Car finance vs. buying a car outright
Getting a car on finance is a popular way to pay for a vehicle, as it allows the buyer to split the cost into manageable monthly repayments. Even so, buying a car outright might be the cheapest option. You won’t need to budget for any monthly payments, it won’t affect your credit score, and once you’ve paid for the car, it’ll be up to you what you do with it – you can modify, paint, or sell it whenever you like.
However, buying outright is usually only a possibility if you have the money available, which could limit the make, model, and age of car you can afford.
Advantages of car finance
There are several advantages of car finance, especially as it can help people who have no other way of buying or owning a vehicle. In fact, a survey by AutoTrader found that 36% of car buyers choose to take out a car finance agreement because they wouldn’t be able to buy a car otherwise.
Spread the cost of buying a car
The ability to split the cost of a new car is arguably the biggest benefit of car finance. When you choose to find finance instead of buying outright, you don’t have to worry about emptying your savings pot or having to wait until you’ve saved the money you need. Instead, you’ll have the funds available to buy a car straightaway, in return for paying manageable monthly repayments over a set period.
Depending on the type of car finance you choose, you might not need to put down a deposit either. Some lenders offer no-deposit car finance, while others may ask you to pay just 10% of the total cost upfront.
Buy a more reliable car
If you do choose to apply for car finance rather than use your savings to purchase a car, you might find that you can afford a higher quality or newer model. There aren’t many things as frustrating as trying to get to work or take the kids to school on a cold winter morning and finding out that your car won’t start.
Unfortunately, cars can’t last forever, and breakdowns can get more frequent as vehicles age. Being able to buy a newer used car might mean it’s more reliable, has less wear and tear, and comes equipped with the latest tech features.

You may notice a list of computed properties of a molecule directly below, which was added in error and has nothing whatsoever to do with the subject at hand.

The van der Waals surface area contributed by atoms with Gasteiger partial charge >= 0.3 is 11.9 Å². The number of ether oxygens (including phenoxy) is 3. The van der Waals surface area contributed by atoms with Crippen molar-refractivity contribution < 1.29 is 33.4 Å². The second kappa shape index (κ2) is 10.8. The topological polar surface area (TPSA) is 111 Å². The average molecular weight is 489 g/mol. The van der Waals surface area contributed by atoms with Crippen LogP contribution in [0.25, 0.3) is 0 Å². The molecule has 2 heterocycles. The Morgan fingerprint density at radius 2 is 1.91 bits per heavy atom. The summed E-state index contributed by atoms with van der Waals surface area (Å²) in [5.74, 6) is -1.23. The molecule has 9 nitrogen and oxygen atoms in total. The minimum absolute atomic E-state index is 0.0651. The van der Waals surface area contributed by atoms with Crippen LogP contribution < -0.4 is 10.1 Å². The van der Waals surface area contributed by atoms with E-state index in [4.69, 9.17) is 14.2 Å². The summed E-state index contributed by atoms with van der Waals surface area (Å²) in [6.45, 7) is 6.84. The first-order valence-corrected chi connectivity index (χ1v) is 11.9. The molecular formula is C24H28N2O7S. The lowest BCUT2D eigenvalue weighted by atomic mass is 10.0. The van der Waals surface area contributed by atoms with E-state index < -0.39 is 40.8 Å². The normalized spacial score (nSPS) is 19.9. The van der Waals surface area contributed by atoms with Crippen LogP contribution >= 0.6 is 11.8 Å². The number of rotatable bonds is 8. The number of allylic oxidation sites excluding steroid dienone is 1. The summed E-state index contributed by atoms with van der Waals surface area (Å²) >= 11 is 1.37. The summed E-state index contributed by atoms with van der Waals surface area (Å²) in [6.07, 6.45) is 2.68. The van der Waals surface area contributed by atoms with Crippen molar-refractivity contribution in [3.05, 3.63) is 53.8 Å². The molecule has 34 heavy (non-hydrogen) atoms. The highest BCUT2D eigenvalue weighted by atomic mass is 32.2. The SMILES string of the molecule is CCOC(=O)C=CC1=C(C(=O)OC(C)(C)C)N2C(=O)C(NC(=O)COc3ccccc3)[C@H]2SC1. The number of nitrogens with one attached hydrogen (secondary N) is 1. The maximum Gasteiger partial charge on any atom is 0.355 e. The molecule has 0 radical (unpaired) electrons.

Maintain your monthly budget
No matter whether you opt for hire purchase (HP), personal contract purchase (PCP) or a personal loan, you’ll typically agree to a fixed rate. With this type of loan, your APR won’t change during the agreement, so your monthly payments will stay the same. Knowing exactly how much you’ll need to pay each month can help you build a budget that works for you long term.
Improve your credit score
While credit scores aren’t an exact science and can be affected by a range of factors, demonstrating that you’re a reliable borrower could help you improve your score over time. If you take out a car finance agreement and keep up with your repayments throughout the loan term, you’re showing lenders that you can manage your money well. This may also make them more willing to lend to you in the future.
Don’t worry about depreciation
All cars lose value over time – a process known as depreciation – but with PCP, you only have to borrow the difference between the cost of the car and its predicted future value when your agreement is due to end. And if you choose to take out a PCP loan, you don’t necessarily have to pay the remaining balance (known as the ‘balloon payment) to buy the car at the end of your agreement, either. Instead, you can choose to hand the car back to the lender when the loan term ends. This means you can simply walk away without having to worry about selling the car or its depreciated value.
However, keep in mind that if you decide to buy the car by paying the one-off balloon payment on PCP (or take out an HP or personal loan), depreciation will affect your vehicle’s future value.
Note, there may also be the possibility of using your car as a deposit towards a new car, if there is enough equity remaining when your deal ends.
Disadvantages of car finance
Of course, car finance isn’t the right choice for everyone and does have some disadvantages to consider. Depending on your circumstances, the car you want to buy, and how you plan to drive it, car finance might not be the best option for you.